Billy Harper is not a name that reverberates with recognition in the West Coast jazz community. Based in New York City's Westbeth artists' community, working primarily on the East Coast and overseas, the 45-year-old tenor saxophonist will make a rare one-night appearance this evening at Marla's Memory Lane nightclub.
"I've only been out here a few times," he said in a phone conversation a few days ago. "Once with Lee Morgan and two or three times with my own group. For the last few years I've mostly been on tour overseas or working around New York."
Harper's brief stop in the Southland comes at the tail end of a two-week tour of Japan that included several Peace Concerts marking the anniversary of the atomic bombings of Hiroshima and Nagasaki. He also helped establish a relationship between two distant cities.
"In an earlier visit," Harper explained, "I had met the mayor of Kishiwada, a suburb of Osaka, and he expressed interest in establishing a kind of city-to-city relationship with New York.
"So I contacted Mayor Ed Koch, and he agreed to send his greetings via a videotape for us to take along on this trip. It was a typical Koch performance. He looked into the camera and said, 'Mayor Hara!,' in that style of his.
"The Mayor of Kishiwada didn't understand a lot of English, but he understood his name, so he was happy. They even played the whole thing on the television news that night."
Harper has had similarly rewarding experiences in other parts of the world. Before he went to Japan he visited Morocco as part of the Randy Weston group, and he spoke fondly of a lengthy South American tour taken by his own quintet a few years ago.
But Harper's primary concern at the moment is his visibility in this country. A veteran of small-group work with Art Blakey and Max Roach, as well as of the big bands of Thad Jones and Gil Evans, he has long been admired by critics and jazz aficionados but is less known to the wider jazz audience.
"This is a good group I've got now," he said, "with Eddie Henderson on trumpet, Francesca Tanksley on piano, Newman Taylor Baker on drums and Clarence Seay on bass. And all my time is focused toward getting people to hear it.
"We've been traveling to different parts of the world for years and we've had great response everywhere, but we just haven't done it enough here in the States.
"Some of the music we play is a bit free form, but all of it swings. I see it as sort of an expression of many of the things I've done with other people. But now the coloration is all mine instead of someone else's."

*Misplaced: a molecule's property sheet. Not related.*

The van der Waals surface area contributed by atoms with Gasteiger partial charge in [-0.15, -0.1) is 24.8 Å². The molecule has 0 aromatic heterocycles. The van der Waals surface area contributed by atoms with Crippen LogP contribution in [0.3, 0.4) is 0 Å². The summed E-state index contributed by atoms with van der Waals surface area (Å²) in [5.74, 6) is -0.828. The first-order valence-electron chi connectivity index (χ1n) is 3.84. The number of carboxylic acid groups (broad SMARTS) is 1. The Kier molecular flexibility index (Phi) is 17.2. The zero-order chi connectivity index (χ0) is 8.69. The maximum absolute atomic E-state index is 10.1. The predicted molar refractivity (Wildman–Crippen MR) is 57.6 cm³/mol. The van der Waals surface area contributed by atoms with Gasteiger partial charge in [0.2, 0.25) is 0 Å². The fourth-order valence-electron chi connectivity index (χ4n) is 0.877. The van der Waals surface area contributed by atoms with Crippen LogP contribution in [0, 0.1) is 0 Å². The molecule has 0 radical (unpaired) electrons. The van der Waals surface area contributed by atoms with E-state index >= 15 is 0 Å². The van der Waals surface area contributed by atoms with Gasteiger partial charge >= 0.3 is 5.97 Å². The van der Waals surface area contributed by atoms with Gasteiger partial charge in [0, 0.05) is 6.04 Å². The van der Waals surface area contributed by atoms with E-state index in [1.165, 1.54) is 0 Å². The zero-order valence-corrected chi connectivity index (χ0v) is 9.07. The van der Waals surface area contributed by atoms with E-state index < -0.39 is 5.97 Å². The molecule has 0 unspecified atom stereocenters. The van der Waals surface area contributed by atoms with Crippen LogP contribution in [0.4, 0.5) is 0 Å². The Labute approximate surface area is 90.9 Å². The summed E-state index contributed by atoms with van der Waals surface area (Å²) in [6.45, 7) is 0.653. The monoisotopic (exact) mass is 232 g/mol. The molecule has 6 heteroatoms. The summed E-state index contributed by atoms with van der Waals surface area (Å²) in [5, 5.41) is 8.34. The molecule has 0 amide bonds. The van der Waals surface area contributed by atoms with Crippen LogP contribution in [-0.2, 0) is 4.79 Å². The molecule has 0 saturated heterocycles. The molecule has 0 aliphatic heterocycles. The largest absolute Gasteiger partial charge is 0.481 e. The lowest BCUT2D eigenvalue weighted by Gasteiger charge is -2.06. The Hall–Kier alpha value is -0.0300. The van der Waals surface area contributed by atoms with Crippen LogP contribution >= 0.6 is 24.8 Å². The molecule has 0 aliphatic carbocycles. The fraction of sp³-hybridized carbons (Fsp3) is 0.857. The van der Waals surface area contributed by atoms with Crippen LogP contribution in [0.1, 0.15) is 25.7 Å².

A strong advocate of acoustic jazz and traditional roots, Harper also spoke intensely about the music's potentially enriching qualities.
"My feeling," he explained, "is that music should have a purpose. In the past, it always has been used for healing and uplifting and meditation. And that's the way I see my music.
"I've had people come up after a program to tell me they felt a spiritual healing from the music. When that happens, then I feel we're fulfilling what we're supposed to do. If people are entertained, that's OK too. But I certainly see a purpose in my music beyond that.
"What that purpose is, hopefully is to relate directly to the heart and soul of the listener and not just to the dance that is inside them, even though the dance has to be a part of it, too." Harper described his youth in the African Methodist Episcopal church in Houston as the source of his spiritual foundation, but he has moved on since then to explore many other pathways.
"I guess I've been to almost every denomination and every kind of religious service," he said. "But I feel an expression of spirituality that's much wider than any organized religion can get to. And since I'm a musician, I'm fortunate, because I can express that spirituality through my music.
"I've got a piece called 'Trying to Make Heaven My Home,' " he continued, "which was inspired by a black spiritual called 'A City Called Heaven' that I used to sing in a choir when I was small.
"That song is a kind of representation of my past, in terms of where my music gift comes from, and my future, in terms of where I want it to go. I feel that, as I try to make heaven my home, whether it's on earth or when I die, I'm simply celebrating the roots I came from.
"Don't get me wrong. I'm not a monk. But whether I'm going to a church or not, the connection with spirituality that comes from my roots is what makes me grow inside and what makes my music grow."
Harper laughed: "Now if we can just get it to grow a little more in this country, things'll be just fine."